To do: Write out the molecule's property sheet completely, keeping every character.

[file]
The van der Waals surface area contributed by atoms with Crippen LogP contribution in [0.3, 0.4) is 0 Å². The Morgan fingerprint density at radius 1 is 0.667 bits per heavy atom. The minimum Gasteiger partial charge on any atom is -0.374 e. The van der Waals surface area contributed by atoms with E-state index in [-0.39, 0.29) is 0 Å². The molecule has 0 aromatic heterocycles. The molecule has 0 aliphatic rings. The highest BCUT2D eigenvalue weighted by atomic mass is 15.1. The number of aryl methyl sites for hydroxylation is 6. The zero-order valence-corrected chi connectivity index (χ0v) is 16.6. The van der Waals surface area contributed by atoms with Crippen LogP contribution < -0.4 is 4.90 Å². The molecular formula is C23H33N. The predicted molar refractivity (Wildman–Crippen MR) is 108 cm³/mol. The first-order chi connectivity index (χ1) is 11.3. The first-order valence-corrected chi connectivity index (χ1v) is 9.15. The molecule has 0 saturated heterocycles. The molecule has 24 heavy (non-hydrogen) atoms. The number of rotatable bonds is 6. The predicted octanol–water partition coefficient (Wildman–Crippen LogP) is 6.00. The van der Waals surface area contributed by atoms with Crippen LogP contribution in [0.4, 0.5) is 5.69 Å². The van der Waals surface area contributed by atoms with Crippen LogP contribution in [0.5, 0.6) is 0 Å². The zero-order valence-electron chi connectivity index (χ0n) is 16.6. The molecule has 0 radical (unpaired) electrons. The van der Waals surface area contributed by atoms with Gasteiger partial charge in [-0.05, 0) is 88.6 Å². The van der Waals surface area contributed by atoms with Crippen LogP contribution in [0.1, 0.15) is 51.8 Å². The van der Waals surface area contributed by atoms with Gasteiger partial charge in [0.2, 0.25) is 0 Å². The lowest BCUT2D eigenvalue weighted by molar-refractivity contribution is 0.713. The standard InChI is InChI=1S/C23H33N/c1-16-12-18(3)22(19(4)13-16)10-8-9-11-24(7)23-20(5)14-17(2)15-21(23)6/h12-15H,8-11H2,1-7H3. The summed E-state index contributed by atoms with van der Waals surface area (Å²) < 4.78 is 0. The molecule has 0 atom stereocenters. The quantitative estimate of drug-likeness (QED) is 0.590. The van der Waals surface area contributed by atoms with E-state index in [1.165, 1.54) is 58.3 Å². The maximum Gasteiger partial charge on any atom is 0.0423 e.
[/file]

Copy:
The van der Waals surface area contributed by atoms with Crippen LogP contribution in [0.3, 0.4) is 0 Å². The Morgan fingerprint density at radius 1 is 0.667 bits per heavy atom. The minimum Gasteiger partial charge on any atom is -0.374 e. The van der Waals surface area contributed by atoms with E-state index in [-0.39, 0.29) is 0 Å². The molecule has 0 aromatic heterocycles. The molecule has 0 aliphatic rings. The highest BCUT2D eigenvalue weighted by atomic mass is 15.1. The number of aryl methyl sites for hydroxylation is 6. The zero-order valence-corrected chi connectivity index (χ0v) is 16.6. The van der Waals surface area contributed by atoms with Crippen LogP contribution < -0.4 is 4.90 Å². The molecular formula is C23H33N. The predicted molar refractivity (Wildman–Crippen MR) is 108 cm³/mol. The first-order chi connectivity index (χ1) is 11.3. The first-order valence-corrected chi connectivity index (χ1v) is 9.15. The molecule has 0 saturated heterocycles. The molecule has 24 heavy (non-hydrogen) atoms. The number of rotatable bonds is 6. The predicted octanol–water partition coefficient (Wildman–Crippen LogP) is 6.00. The van der Waals surface area contributed by atoms with Crippen LogP contribution in [0.4, 0.5) is 5.69 Å². The van der Waals surface area contributed by atoms with Crippen LogP contribution in [0.5, 0.6) is 0 Å². The zero-order valence-electron chi connectivity index (χ0n) is 16.6. The molecule has 0 radical (unpaired) electrons. The van der Waals surface area contributed by atoms with Gasteiger partial charge in [-0.05, 0) is 88.6 Å². The van der Waals surface area contributed by atoms with Crippen LogP contribution in [0.1, 0.15) is 51.8 Å². The van der Waals surface area contributed by atoms with Gasteiger partial charge in [0.2, 0.25) is 0 Å². The lowest BCUT2D eigenvalue weighted by molar-refractivity contribution is 0.713. The standard InChI is InChI=1S/C23H33N/c1-16-12-18(3)22(19(4)13-16)10-8-9-11-24(7)23-20(5)14-17(2)15-21(23)6/h12-15H,8-11H2,1-7H3. The summed E-state index contributed by atoms with van der Waals surface area (Å²) < 4.78 is 0. The molecule has 0 atom stereocenters. The quantitative estimate of drug-likeness (QED) is 0.590. The van der Waals surface area contributed by atoms with E-state index in [1.165, 1.54) is 58.3 Å². The maximum Gasteiger partial charge on any atom is 0.0423 e.